The yielding moment of a structural member is an important parameter that is used when determining the maximum loads that can be applied to that member. It describes the moment that will lead to material yielding of the member, which will be a moment large enough to induce plastic deformation of the member. It is necessary to understand and utilize the yielding moment in structural design to ensure that a material with a large enough yield strength is used or that the moment-inducing loads will not cause the material to yield.

## Derivation Of The Yielding Moment

When a beam is subject to a moment *M*, it will cause a compression force *F _{c} *on one side and a tension force

*F*on the other, as shown in the following figure:

_{t}For equilibrium to be satisfied,

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A force acting on a surface, *A* can be equated to the stress *σ* applied to that area,

Therefore,

where:

*σ*is the yield stress, with SI units of N/m_{y}^{2}or Pa*A*is the area of the top section, with SI units of m_{1}^{2}*A*is the area of the bottom section, with SI units of m_{2}^{2}

When the beam yields, the neutral axis of the beam will divide the cross-section into two equal areas, therefore,

where:

*M*is the yielding moment, with SI units of N∙m_{yield}*F*is the tensile force, with SI units of N_{t}*F*is the compressive force, with SI units of N_{c}- is the distance from the top surface to the neutral axis, with SI units of m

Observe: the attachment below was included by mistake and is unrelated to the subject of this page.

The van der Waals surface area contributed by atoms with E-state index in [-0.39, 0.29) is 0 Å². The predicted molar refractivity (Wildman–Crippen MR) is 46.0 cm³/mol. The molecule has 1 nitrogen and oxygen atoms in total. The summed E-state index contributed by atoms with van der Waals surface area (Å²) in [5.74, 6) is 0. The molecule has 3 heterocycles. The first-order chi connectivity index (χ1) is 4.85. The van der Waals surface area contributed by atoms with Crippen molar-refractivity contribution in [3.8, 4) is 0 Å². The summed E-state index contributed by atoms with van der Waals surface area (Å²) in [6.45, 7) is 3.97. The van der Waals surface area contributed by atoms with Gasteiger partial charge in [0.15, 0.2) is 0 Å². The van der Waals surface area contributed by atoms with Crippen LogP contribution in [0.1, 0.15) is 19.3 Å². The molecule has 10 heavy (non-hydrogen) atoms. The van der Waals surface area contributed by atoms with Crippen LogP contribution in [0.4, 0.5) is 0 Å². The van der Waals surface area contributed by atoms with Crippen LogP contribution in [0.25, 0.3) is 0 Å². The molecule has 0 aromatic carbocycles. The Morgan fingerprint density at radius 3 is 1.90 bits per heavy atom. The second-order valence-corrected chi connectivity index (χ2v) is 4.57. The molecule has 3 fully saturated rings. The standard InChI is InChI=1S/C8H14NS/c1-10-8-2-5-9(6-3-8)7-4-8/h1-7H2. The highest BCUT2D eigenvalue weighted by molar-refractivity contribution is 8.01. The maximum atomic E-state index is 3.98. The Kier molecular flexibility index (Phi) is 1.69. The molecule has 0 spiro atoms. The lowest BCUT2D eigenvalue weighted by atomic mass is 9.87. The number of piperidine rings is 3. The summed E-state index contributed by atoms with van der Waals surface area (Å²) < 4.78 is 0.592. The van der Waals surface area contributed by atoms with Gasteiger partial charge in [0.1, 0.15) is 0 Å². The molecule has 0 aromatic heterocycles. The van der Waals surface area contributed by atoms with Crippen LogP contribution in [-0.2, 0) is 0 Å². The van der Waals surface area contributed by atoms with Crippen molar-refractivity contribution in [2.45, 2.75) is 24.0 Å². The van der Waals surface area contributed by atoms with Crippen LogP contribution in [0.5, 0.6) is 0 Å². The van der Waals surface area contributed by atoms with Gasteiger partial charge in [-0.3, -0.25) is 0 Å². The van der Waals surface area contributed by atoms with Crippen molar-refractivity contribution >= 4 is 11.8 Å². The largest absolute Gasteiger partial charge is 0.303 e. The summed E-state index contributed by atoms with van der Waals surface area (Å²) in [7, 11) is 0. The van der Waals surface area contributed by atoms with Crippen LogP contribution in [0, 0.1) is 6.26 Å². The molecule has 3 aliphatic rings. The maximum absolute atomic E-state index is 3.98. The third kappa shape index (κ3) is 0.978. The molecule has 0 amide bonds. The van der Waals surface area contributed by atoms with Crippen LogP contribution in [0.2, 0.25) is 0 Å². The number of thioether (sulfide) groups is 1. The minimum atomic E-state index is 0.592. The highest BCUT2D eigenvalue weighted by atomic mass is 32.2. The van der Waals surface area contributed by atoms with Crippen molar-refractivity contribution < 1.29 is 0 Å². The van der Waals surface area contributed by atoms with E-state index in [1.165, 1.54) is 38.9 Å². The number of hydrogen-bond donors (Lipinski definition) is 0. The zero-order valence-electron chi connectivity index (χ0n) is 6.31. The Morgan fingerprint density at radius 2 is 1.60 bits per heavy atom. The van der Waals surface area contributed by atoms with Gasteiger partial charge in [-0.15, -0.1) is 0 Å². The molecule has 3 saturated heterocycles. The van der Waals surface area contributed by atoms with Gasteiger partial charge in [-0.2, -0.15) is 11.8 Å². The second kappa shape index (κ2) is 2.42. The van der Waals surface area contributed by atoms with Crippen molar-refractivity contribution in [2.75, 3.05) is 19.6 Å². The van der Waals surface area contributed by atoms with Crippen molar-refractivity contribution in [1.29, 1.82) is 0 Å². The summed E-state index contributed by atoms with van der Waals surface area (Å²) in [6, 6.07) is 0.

- is the distance from the bottom surface to the neutral axis, with SI units of m

Because the top and bottom areas are the same,

Therefore,

The right side of this equation may look familiar as including the section modulus,

where *S* is the section modulus, with SI units of m^{3}.

Finally, the yielding moment can be expressed as:

The above equation is a function of the cross-sectional shape of a structural member, which defines the value of *S*. So, although this derivation has focused on a rectangular cross-section beam, the same equation for the yielding moment can be used for any other cross section for which the section modulus can be determined and the yield stress is known.

### Yielding Moment Example Calculation

The following beam cross-section is used for an example calculation of the yielding moment:

The beam is fixed on one end and subject to a moment at the free end, as shown in the first drawing, above. The material of the beam is Al 6061 aluminum alloy, with a yield stress of 240 MPa. To find the maximum moment that the beam can withstand before yielding and deforming, the yielding moment equation is applied as follows.

- First, the section modulus
*S*needs to be calculated for the rectangular beam. In this case, the general equation for the section modulus of a rectangular beam is used:

where:

*b*is the base, or width, of the beam, with SI units of m*h*is the height of the beam, with SI units of m

Therefore,

- Second, the yielding moment equation can be applied to determine the moment that will lead to yield:

The Al 6061 beam with the cross section shown can withstand up to a moment without yielding and becoming plasticly deformed. The overall length of the beam will determine the actual force that can be applied, using the moment calculation equation to ensure the moment is less than *M _{yield}*.

#### Application Of The Yielding Moment

As stated earlier, the yielding moment is a necessary value to calculate when considering materials to be used for structural engineering or the loads that will be applied to a structure. For example, the design of a bridge may consider the material used to determine the maximum loads that can pass across the bridge to alert users, such as vehicles, and ensure that the loads will not induce yielding and plastic deformation to the bridge.